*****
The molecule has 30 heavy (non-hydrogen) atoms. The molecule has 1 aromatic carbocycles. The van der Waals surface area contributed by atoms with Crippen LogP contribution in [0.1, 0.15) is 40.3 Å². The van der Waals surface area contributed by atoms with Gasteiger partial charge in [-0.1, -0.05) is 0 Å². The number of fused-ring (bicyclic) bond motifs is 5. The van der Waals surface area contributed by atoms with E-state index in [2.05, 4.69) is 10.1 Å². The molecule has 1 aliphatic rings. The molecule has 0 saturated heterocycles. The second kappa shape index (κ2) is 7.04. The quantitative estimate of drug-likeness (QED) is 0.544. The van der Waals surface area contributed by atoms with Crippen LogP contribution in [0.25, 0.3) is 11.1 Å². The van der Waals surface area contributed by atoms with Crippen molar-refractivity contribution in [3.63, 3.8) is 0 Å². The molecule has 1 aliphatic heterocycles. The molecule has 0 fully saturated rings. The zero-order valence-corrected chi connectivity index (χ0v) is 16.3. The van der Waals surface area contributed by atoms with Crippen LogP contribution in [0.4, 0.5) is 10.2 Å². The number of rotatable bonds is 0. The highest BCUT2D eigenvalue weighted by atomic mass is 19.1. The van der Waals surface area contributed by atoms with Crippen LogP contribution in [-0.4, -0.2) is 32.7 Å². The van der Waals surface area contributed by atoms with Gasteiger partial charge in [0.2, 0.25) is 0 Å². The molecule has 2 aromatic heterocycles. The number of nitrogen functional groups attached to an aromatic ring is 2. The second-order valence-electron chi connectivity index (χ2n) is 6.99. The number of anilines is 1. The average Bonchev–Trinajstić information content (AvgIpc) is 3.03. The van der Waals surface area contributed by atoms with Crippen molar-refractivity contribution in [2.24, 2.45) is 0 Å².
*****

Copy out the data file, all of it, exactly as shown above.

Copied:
The molecule has 30 heavy (non-hydrogen) atoms. The molecule has 1 aromatic carbocycles. The van der Waals surface area contributed by atoms with Crippen LogP contribution in [0.1, 0.15) is 40.3 Å². The van der Waals surface area contributed by atoms with Gasteiger partial charge in [-0.1, -0.05) is 0 Å². The number of fused-ring (bicyclic) bond motifs is 5. The van der Waals surface area contributed by atoms with E-state index in [2.05, 4.69) is 10.1 Å². The molecule has 1 aliphatic rings. The molecule has 0 saturated heterocycles. The second kappa shape index (κ2) is 7.04. The quantitative estimate of drug-likeness (QED) is 0.544. The van der Waals surface area contributed by atoms with Crippen LogP contribution in [0.25, 0.3) is 11.1 Å². The van der Waals surface area contributed by atoms with Crippen molar-refractivity contribution in [3.63, 3.8) is 0 Å². The molecule has 1 aliphatic heterocycles. The molecule has 0 fully saturated rings. The zero-order valence-corrected chi connectivity index (χ0v) is 16.3. The van der Waals surface area contributed by atoms with Crippen LogP contribution in [0.4, 0.5) is 10.2 Å². The number of rotatable bonds is 0. The highest BCUT2D eigenvalue weighted by atomic mass is 19.1. The van der Waals surface area contributed by atoms with Crippen LogP contribution in [-0.4, -0.2) is 32.7 Å². The van der Waals surface area contributed by atoms with Gasteiger partial charge in [0.2, 0.25) is 0 Å². The molecule has 2 aromatic heterocycles. The number of nitrogen functional groups attached to an aromatic ring is 2. The second-order valence-electron chi connectivity index (χ2n) is 6.99. The number of anilines is 1. The average Bonchev–Trinajstić information content (AvgIpc) is 3.03. The van der Waals surface area contributed by atoms with Crippen molar-refractivity contribution in [2.24, 2.45) is 0 Å².